"In cooking, as in all the arts, simplicity is a sign of perfection." - Curnonsky

Saturday, July 19, 2008

In Plain Sight: Who Shot Jay Arnstein

It was the best of In Plain Sight, it was the less than best of In Plain Sight. For starters, the only carry-over from the previous episode was Marshall's arm in a sling. Hey, what about his nearly dying and Mary's emotional breakdown in the waiting room? The lack of follow-through was stunning. Granted, this show isn't a serial, but I did expect at least a moment between Mary and Marshall that would connect back beyond her quip in the art gallery. It was too glib. Would it have killed them to have a moment? I can imagine a fight in the writer's room over this point and keeping it light and unemotional won.

I liked the case this week, although once again, is Witness Protection really this amenable? When art dealers with shady dealings Jay and Marcie are put into the program, Jay arranges for his mistress to also be WITSEC'ed. Are you kidding me?

Maybe this really happens all the time, but if so, why are my tax dollars paying for three people when only two are really in danger? It was funny, though, when Jay asked Mary to break up with Kay for him, taking his mistress out of the system so he could commit to his wife!

This is the first episode since the pilot to involve a mystery -- the title of the show, Who Shot Jay Arnstein? -- and it was great to see Mary investigating rather than just babysitting. I like her interaction with Bobby D. and the scene where they get caught in the gallery when it's torched was excellent. The snappy dialog, the danger element, it all worked. I loved that Mary couldn't unlock the fire door and after telling Bobby not to shoot out the lock, she does it anyway and it works.

Sherry Stringfield as Marcie was a plus. She's a familiar face -- ER, NYPD Blue -- and you automatically feel for her as the wronged wife. Also, she could have been the shooter because, after all, she's the guest star. But the thing about Sherry is she can play it soft and vulnerable, they let off a wicked line. When she realizes that Mary, whom she trusted as her handler and the person who helped her with Jay was in on the deception, she cuts Mary with a single word, "Liar."

The key to the plot was wood -- poplar versus cottonwood -- and it was cool that Marshall pointed it out. Like Monk or Columbo, Marshall is sneaky smart. The suspects, naturally, were fairly obvious, especially the artist. Why was he even at the gallery in the first place if he was banging Marcie and didn't want Jay to know? Then, on top of that, why did he make a scene by smoking and call attention to himself?

So once Mary puts two and two together, she trapped the killer. You didn't really think that was Jay in the hospital bed, did you? And don't you wonder about the killer coming up with a syringe filled with poison on short notice? How did she do that? Is there an all-night pharmacy that sells that item?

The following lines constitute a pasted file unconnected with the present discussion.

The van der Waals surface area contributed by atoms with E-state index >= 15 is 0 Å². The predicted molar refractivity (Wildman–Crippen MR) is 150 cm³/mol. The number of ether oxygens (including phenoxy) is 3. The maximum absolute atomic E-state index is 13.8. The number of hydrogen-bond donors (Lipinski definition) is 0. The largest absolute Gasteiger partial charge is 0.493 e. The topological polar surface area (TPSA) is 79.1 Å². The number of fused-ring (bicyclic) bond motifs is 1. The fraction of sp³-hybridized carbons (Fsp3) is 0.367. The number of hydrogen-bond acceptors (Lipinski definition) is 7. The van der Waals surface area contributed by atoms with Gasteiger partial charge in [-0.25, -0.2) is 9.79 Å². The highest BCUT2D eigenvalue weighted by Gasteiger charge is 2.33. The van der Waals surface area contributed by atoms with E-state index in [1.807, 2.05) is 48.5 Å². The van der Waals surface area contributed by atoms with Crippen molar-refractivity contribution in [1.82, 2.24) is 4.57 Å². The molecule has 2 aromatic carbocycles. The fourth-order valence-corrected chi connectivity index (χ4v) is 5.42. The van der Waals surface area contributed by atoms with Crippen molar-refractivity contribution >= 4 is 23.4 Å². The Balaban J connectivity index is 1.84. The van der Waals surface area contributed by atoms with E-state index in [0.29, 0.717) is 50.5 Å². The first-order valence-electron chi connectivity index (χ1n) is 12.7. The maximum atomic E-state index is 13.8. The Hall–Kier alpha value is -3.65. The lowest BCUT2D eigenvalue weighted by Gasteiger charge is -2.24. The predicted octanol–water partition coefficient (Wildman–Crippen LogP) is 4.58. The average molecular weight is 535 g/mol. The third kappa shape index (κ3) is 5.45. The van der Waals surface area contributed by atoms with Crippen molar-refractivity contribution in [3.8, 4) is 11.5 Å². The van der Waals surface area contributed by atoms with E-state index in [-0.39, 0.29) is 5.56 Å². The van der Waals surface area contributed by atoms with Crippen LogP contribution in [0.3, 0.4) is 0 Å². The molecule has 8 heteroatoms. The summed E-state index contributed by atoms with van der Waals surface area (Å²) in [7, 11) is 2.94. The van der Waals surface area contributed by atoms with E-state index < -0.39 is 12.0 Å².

Maybe I'm over-critical, but the ending of the case felt rushed and too neat. Mary's voiceover was used to tie together all the loose ends more than to comment on the action. It should be more of the latter and less of the former. Still in all, I enjoyed the show.

One thing I will say for sure, In Plain Sight has earned a second season.

Other Points of Interest

Raph, or Chico as Brandi likes to call him, is back. His career with the Florida Marlins has hit a major roadblock now that he has a torn ACL. Mary sets him up in her living room until he can take care of himself. Mary's to busy to help, but in an ironic twist, Brandi becomes his caretaker. You mean she's not useless?

Marshall's prescription for Mary when she's pissed off -- pie. He then answers the phone, "House of Pie." Too bad they didn't say, "The Pie Hole," referring to Pushing Daisies.

Great voiceover line when Mary has to accept putting the mistress into the program, "Funny how mortgage payments and the desire not to eat cat food can get between a person and their principals."

"You're the glue that held us together," Marcie tells Mary. Mary's response, "Just call me Elmer."

Mary admits to Marcie that she felt bad about lying to her. Marcie's answer was choice: "Geez, I am so sorry. It never occurred to me that helping my husband cheat on me would make you feel bad. Wow, I must be a really selfish bitch!" Door slammed in Mary's face. Ouch.

Brandi finds the engagement ring in Raph's suitcase. Later, she wisely tells Mary that if she doesn't watch it, someone as great as Raph won't hang around. Was she showing an interest in him herself?

Mary looked really great in the little black dress. Bobby D tells her, "It's a good thing you're hot." Mary acts surprised like she doesn't know -- come on.

If Marcie and Jay were in the art business in New York and had to go into WITSEC because international art baddies are after them, why would WITSEC let them open another art gallery in New Mexico? Would that be a big flag?

It's about time a witness had the hots for Marshall. Kay was definitely intrigued with Marshall. He went all enigmatic on her, then explained entropy to her. Good Marshall stuff.

No Jinx this week. I didn't miss her. At least Brandi showed some humanity this week, but Mary's family is still the show's weak link.

Another weak link is Stan. This character is just a plot device. He just moves the story forward, that's it.

Liked the art class with the nude model, "What does he make an hour? Or does he charge by the foot?"

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